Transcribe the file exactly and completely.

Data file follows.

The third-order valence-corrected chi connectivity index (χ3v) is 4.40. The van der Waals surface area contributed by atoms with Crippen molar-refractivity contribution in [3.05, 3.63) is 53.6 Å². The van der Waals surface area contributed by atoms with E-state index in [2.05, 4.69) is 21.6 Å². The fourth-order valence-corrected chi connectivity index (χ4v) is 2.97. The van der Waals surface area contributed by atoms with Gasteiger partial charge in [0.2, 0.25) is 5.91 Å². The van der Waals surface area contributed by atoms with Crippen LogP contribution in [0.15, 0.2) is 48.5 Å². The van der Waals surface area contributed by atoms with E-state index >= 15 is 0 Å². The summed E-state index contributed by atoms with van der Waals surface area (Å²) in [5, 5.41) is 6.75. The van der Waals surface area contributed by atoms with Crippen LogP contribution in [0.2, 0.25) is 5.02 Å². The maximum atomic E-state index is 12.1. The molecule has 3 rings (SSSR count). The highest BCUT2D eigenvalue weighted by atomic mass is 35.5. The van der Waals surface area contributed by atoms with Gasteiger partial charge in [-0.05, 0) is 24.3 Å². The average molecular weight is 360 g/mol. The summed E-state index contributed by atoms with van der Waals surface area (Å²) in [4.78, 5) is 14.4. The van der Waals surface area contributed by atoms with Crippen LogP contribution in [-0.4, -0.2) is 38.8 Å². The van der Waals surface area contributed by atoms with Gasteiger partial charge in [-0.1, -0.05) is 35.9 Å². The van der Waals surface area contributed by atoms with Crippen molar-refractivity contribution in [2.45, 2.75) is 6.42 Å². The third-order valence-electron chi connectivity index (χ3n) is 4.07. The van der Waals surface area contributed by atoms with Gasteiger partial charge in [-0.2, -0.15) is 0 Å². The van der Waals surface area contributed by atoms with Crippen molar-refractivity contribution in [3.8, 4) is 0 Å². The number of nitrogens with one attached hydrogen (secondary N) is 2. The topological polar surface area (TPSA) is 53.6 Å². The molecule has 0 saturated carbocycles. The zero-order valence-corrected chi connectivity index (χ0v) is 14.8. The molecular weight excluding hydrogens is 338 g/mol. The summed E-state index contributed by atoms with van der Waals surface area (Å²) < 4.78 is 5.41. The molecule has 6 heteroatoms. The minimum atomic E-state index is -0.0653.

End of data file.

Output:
The third-order valence-corrected chi connectivity index (χ3v) is 4.40. The van der Waals surface area contributed by atoms with Crippen molar-refractivity contribution in [3.05, 3.63) is 53.6 Å². The van der Waals surface area contributed by atoms with E-state index in [2.05, 4.69) is 21.6 Å². The fourth-order valence-corrected chi connectivity index (χ4v) is 2.97. The van der Waals surface area contributed by atoms with Gasteiger partial charge in [0.2, 0.25) is 5.91 Å². The van der Waals surface area contributed by atoms with Crippen LogP contribution in [0.15, 0.2) is 48.5 Å². The van der Waals surface area contributed by atoms with E-state index >= 15 is 0 Å². The summed E-state index contributed by atoms with van der Waals surface area (Å²) in [5, 5.41) is 6.75. The van der Waals surface area contributed by atoms with Crippen LogP contribution in [0.2, 0.25) is 5.02 Å². The maximum atomic E-state index is 12.1. The molecule has 3 rings (SSSR count). The highest BCUT2D eigenvalue weighted by atomic mass is 35.5. The van der Waals surface area contributed by atoms with Gasteiger partial charge in [-0.05, 0) is 24.3 Å². The average molecular weight is 360 g/mol. The summed E-state index contributed by atoms with van der Waals surface area (Å²) in [4.78, 5) is 14.4. The van der Waals surface area contributed by atoms with Crippen LogP contribution in [-0.4, -0.2) is 38.8 Å². The van der Waals surface area contributed by atoms with Gasteiger partial charge in [-0.1, -0.05) is 35.9 Å². The van der Waals surface area contributed by atoms with Crippen molar-refractivity contribution in [2.45, 2.75) is 6.42 Å². The third-order valence-electron chi connectivity index (χ3n) is 4.07. The van der Waals surface area contributed by atoms with Gasteiger partial charge in [-0.2, -0.15) is 0 Å². The van der Waals surface area contributed by atoms with Crippen molar-refractivity contribution in [3.8, 4) is 0 Å². The number of nitrogens with one attached hydrogen (secondary N) is 2. The topological polar surface area (TPSA) is 53.6 Å². The molecule has 0 saturated carbocycles. The zero-order valence-corrected chi connectivity index (χ0v) is 14.8. The molecular weight excluding hydrogens is 338 g/mol. The summed E-state index contributed by atoms with van der Waals surface area (Å²) < 4.78 is 5.41. The molecule has 6 heteroatoms. The minimum atomic E-state index is -0.0653.